FAYETTEVILLE (KFSM) -- Two Fayetteville High School students have been suspended from school for one week after a video went viral showing the students making racial slurs.
The faces of students are blurred in the video because they are underage.
Although the video was shot off campus and after school hours, the district said it was a violation of the conduct policy.
Fayetteville High School student and FHS volleyball player Lindsey Mylius said, "Honestly, what they said was completely unacceptable".
Mylius said there's really no context in which what they said is acceptable.
The slurs come at the beginning of Black History Month, and for some, this is concerning. They said seeing the viral video was "disturbing and hard to watch", while others said it's unfortunate and the kids who said those things didn't really mean it, as it was probably an honest mistake. Many know, high school-aged kids say things they don't mean to say.
"I was disappointed especially that it was someone from my school, but also, I'm used to that because it's so common to hear stuff like that," Student Alana Hobson said.
Hobsaind said Fayetteville is actually a diverse school.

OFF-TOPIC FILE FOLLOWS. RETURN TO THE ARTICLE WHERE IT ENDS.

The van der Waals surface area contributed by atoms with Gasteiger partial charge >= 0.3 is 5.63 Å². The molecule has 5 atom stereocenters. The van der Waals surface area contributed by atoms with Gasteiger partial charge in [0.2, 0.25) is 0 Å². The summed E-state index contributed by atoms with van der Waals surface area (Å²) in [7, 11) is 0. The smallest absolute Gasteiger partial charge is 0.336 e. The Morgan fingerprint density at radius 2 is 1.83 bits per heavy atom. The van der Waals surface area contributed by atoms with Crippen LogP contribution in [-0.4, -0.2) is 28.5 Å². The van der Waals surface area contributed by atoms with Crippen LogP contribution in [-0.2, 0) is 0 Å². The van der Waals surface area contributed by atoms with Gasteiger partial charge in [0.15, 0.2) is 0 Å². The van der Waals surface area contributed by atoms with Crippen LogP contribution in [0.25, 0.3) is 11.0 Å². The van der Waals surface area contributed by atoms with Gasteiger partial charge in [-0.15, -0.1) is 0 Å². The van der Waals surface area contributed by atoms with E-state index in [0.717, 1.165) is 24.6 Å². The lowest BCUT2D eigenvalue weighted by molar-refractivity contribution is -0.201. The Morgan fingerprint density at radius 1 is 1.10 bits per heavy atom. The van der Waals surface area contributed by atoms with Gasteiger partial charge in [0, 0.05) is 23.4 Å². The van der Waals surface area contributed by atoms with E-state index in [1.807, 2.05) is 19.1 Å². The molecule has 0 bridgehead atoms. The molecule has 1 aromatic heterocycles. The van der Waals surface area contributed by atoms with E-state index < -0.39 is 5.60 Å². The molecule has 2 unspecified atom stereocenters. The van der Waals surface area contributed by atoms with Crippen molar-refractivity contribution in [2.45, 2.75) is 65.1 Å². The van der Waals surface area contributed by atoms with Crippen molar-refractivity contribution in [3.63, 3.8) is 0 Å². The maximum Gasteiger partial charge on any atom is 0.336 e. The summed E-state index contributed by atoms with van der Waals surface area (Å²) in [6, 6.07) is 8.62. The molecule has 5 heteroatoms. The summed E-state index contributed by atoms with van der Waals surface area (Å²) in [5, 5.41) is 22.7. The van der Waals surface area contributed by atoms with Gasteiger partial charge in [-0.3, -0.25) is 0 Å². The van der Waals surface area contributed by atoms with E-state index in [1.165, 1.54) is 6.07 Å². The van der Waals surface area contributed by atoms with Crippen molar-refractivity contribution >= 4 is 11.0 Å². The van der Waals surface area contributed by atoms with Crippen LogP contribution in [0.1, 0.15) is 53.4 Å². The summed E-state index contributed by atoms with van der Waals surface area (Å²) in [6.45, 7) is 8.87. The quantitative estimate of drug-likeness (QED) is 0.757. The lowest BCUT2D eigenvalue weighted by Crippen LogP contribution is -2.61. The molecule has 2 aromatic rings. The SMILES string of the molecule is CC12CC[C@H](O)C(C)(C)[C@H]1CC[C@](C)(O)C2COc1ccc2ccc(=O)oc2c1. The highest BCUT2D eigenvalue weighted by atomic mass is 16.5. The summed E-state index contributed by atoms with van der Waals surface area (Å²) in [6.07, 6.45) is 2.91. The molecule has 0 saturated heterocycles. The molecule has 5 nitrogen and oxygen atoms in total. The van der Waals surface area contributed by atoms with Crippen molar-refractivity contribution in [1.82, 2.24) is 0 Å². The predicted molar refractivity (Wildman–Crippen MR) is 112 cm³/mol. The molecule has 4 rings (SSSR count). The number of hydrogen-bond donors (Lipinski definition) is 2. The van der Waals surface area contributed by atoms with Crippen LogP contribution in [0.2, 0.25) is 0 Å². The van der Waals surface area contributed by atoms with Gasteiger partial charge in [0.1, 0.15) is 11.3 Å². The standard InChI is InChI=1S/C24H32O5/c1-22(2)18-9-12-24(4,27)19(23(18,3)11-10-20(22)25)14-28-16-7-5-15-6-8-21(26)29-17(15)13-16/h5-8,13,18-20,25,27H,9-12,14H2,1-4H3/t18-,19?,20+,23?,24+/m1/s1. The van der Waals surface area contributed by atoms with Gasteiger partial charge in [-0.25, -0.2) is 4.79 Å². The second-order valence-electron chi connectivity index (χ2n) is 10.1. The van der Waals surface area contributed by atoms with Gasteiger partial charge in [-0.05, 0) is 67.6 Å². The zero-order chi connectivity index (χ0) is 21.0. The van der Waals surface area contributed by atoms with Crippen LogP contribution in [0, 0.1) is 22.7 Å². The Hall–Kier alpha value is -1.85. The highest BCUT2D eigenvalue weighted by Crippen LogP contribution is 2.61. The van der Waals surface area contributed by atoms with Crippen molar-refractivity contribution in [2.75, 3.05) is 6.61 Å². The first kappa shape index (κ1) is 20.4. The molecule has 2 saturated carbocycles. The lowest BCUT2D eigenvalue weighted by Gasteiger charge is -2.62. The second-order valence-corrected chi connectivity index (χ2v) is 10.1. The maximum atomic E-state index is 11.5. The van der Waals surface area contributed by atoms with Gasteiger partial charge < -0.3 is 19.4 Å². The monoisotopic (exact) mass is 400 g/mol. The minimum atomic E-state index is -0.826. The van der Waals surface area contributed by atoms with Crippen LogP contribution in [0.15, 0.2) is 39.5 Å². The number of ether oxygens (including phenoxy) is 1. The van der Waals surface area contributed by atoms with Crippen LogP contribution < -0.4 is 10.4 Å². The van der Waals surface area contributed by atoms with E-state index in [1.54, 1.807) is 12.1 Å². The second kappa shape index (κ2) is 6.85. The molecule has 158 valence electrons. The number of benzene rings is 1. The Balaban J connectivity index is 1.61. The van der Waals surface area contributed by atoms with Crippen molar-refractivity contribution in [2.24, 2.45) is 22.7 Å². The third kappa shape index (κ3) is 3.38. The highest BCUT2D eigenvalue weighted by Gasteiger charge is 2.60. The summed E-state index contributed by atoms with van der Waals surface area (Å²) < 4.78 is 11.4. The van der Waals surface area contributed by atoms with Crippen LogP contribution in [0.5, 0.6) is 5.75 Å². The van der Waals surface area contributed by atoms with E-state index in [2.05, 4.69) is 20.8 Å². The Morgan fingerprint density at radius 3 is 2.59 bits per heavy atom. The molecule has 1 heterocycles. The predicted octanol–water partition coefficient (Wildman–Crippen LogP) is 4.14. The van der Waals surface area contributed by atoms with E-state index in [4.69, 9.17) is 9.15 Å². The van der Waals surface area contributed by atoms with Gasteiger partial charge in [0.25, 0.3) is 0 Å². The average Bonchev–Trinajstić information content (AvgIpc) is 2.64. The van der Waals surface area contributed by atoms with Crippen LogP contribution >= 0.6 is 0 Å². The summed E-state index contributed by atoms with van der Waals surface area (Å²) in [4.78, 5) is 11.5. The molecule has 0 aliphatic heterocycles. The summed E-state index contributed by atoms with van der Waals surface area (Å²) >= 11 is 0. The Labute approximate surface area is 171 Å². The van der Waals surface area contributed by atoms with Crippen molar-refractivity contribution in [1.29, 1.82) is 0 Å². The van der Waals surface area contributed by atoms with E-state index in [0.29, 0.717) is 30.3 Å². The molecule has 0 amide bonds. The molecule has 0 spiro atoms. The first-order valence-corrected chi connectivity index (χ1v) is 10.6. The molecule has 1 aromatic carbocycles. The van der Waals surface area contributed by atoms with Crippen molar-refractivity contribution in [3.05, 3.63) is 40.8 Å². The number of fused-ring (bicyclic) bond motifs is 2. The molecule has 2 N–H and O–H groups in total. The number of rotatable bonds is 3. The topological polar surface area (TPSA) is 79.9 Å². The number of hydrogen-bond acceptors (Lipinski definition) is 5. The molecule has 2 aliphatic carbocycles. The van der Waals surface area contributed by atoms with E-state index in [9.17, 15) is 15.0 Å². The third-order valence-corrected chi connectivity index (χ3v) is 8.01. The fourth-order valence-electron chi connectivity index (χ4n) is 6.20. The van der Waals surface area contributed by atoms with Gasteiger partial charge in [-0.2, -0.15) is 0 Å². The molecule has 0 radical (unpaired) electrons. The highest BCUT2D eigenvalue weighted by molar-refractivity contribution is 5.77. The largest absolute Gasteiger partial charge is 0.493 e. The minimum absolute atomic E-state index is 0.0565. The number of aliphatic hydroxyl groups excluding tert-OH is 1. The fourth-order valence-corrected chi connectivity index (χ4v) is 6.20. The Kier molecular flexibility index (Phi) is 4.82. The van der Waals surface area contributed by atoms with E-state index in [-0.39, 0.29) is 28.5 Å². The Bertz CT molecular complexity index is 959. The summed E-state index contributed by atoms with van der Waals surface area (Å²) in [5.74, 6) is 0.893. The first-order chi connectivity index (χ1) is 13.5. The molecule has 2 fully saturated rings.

Ronnie Caveness Jr., who has two daughters at the high school, said he understands it's a terrible mistake kids often make and they probably didn't mean what they said.
"They (kids) say things they sometimes don't necessarily mean and hopefully they didn't mean it."
He said he doubts the two students meant what they said.
Their family and high school officials have issued statements.
Alan Wilbournm spokesperson with Fayetteville Public Schools stated:
"Fayetteville Public Schools is aware of a video that was posted on social media by two Fayetteville High School students. Fayetteville High School’s administration has investigated the matter, and appropriate disciplinary actions were taken in alignment with the district’s Student Discipline Policy.
“The language used in the video has no place in and will not be tolerated by Fayetteville Public Schools, said Superintendent of Schools Dr. Matthew Wendt. “It is not Fayetteville High School. It is not the tradition of excellence, respect, and inclusion that are the hallmarks of Fayetteville High School.”
Fayetteville Public Schools received the following statement from the students and their parents earlier this afternoon:
""We made a crude video recently that was posted on social media sites. We were wrong, and we sincerely apologize for what we said and for the harm that was caused at Fayetteville High School and in our family. In no way does this video reflect who we are as people, how Fayetteville High School expects us to act, or the values that our parents teach us and exemplify at home. We accept full responsibility for our actions. Our intention is to learn from this experience and to be better people as a result.""
NOTE: The Federal Family Educational Rights & Privacy Act does not allow the disclosure of a student’s disciplinary record by a school district to anyone except parents or guardians or law enforcement."